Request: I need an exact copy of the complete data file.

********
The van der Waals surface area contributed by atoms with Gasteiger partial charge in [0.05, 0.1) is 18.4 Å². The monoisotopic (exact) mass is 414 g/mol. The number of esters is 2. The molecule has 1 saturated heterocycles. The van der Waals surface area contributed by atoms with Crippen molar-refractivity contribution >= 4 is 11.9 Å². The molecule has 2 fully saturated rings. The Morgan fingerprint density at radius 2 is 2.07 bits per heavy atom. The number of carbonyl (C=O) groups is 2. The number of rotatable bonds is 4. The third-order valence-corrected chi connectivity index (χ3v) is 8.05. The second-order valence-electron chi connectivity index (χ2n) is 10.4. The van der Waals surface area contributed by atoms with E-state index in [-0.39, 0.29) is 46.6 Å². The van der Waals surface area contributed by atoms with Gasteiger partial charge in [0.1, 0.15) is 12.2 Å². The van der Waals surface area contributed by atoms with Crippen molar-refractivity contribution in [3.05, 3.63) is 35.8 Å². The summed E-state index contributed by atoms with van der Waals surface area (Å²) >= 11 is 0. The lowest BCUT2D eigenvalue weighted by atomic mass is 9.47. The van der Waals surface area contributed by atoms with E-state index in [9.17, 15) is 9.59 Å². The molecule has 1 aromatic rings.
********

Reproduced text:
The van der Waals surface area contributed by atoms with Gasteiger partial charge in [0.05, 0.1) is 18.4 Å². The monoisotopic (exact) mass is 414 g/mol. The number of esters is 2. The molecule has 1 saturated heterocycles. The van der Waals surface area contributed by atoms with Crippen molar-refractivity contribution >= 4 is 11.9 Å². The molecule has 2 fully saturated rings. The Morgan fingerprint density at radius 2 is 2.07 bits per heavy atom. The number of carbonyl (C=O) groups is 2. The number of rotatable bonds is 4. The third-order valence-corrected chi connectivity index (χ3v) is 8.05. The second-order valence-electron chi connectivity index (χ2n) is 10.4. The van der Waals surface area contributed by atoms with E-state index in [-0.39, 0.29) is 46.6 Å². The van der Waals surface area contributed by atoms with Gasteiger partial charge in [0.1, 0.15) is 12.2 Å². The van der Waals surface area contributed by atoms with Crippen molar-refractivity contribution in [3.05, 3.63) is 35.8 Å². The summed E-state index contributed by atoms with van der Waals surface area (Å²) >= 11 is 0. The lowest BCUT2D eigenvalue weighted by atomic mass is 9.47. The van der Waals surface area contributed by atoms with E-state index in [9.17, 15) is 9.59 Å². The molecule has 1 aromatic rings.